Officials and community leaders get together to aid homelessness obstacle
“It’s urgent in that the need is there now, what we don’t want to do is put something together that’s the wrong thing”
TWIN FALLS, Idaho (KMVT/KSVT) — An unintended consequence of growth in the Magic Valley is a rise in homelessness, according to officials. Now, organizations around the region are working to find solutions.
When KMVT recently spoke to Valley House, a homeless shelter in Twin Falls, they said they have been completely full for an entire year.
“Normally we turn away, and it’s not people it’s actually families, about 90 families a month that are needing housing, so we remain full with our men’s beds, women’s beds, and with families,” said Kim Spiers, assistant director of Valley House in an interview last week.
Valley House is working to expand its operations with a new 15 unit, 60-bed building scheduled to be finished in the spring. However, one organization will not be able to cater to all the needs of a growing community.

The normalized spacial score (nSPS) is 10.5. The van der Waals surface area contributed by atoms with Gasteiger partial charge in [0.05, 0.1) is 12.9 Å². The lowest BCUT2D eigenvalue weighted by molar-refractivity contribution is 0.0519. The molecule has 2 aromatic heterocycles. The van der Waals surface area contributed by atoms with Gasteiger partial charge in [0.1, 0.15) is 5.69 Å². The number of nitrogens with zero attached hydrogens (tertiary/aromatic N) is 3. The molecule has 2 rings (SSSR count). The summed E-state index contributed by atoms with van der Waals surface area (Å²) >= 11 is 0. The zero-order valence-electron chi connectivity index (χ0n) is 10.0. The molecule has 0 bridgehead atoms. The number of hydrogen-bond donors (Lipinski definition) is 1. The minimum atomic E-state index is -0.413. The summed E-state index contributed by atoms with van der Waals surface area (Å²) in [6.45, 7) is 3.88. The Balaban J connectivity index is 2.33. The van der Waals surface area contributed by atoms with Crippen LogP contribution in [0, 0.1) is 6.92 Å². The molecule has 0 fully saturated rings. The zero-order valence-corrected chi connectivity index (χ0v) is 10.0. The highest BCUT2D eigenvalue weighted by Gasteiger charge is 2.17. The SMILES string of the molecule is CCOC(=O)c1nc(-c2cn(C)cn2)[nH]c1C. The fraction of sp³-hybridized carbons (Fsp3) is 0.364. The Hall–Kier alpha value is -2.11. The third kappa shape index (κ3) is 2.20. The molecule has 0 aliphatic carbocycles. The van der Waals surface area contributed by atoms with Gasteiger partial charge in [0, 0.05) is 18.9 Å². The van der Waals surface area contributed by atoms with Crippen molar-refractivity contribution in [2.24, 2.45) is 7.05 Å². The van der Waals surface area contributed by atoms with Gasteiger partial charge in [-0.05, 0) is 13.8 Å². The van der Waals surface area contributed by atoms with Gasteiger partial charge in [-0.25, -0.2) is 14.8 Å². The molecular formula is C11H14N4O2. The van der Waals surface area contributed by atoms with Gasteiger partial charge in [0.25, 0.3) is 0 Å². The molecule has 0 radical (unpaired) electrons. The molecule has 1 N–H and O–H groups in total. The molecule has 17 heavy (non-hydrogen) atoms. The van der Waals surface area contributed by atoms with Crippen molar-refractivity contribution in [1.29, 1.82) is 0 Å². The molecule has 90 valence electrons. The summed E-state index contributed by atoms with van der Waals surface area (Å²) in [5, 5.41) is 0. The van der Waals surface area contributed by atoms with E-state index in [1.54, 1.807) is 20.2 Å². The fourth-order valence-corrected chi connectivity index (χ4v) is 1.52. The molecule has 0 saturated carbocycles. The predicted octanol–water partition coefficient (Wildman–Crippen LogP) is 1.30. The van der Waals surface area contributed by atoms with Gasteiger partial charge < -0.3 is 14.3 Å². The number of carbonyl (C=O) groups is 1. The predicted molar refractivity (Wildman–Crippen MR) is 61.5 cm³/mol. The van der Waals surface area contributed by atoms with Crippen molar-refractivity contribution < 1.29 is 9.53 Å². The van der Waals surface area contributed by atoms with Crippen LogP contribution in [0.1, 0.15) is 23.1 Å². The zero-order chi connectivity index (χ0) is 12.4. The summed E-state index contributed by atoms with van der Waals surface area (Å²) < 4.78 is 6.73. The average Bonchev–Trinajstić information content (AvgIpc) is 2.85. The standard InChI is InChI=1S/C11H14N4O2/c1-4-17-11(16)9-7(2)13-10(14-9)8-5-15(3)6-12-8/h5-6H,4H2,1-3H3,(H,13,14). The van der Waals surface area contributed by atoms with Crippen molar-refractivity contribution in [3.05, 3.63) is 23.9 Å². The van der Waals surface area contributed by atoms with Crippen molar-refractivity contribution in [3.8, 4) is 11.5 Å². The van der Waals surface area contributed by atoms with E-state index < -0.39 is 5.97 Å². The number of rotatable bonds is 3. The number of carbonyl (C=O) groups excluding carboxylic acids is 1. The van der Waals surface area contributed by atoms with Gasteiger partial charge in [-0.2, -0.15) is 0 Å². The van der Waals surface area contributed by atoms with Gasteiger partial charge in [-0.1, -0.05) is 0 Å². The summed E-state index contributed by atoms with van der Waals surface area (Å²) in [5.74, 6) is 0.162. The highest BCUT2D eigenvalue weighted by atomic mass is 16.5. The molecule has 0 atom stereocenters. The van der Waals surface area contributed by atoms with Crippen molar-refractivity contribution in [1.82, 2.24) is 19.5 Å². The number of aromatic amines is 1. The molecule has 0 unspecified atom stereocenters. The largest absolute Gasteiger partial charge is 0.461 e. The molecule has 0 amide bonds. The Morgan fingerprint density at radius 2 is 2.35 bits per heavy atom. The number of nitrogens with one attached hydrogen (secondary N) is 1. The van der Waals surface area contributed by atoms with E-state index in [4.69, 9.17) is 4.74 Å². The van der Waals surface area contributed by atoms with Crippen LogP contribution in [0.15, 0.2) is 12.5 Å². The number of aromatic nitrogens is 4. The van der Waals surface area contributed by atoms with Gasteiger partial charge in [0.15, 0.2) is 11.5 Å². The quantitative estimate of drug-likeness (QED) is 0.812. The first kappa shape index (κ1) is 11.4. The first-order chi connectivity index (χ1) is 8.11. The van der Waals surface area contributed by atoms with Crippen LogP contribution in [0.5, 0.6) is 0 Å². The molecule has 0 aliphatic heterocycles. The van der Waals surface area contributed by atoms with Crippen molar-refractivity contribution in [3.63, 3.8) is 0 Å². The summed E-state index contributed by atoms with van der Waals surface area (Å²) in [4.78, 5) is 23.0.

According to the Region Four Homeless Coalition, which serves the Magic and Wood River Valleys, the biggest current need is something like a warming or overnight center.
“With the vacancy rate as low as it is, which is 1% or below here in this area, we’re looking at when people do become homeless, it’s really difficult to find housing for them, so they end up going to motels, those get booked and now there’s nothing else for them to go (to),” said Randy Wastradowski, with the South-Central Community Action Partnership.
The housing coalition, which has city, county, and community representation from across the area, is creating a committee for the creation of a warming center to meet some of the immediate needs of the area.
There isn’t an official timeline, but Wastradowski hopes to bring an emergency shelter to the area in the next year or so.
“It’s urgent in that the need is there now. What we don’t want to do is put something together that’s the wrong thing,” Wastradowski said.
Finding a location will be difficult, but the goal is to find a place where a structure wouldn’t impact property value, according to Wastradowski.
“This more than likely won’t be a city or county-funded project in that regard, it will be private donations or grants, things like that, so it wouldn’t affect property taxes at all,” Wastradowski said.
We will continue to follow the situation and provide updates as they come.
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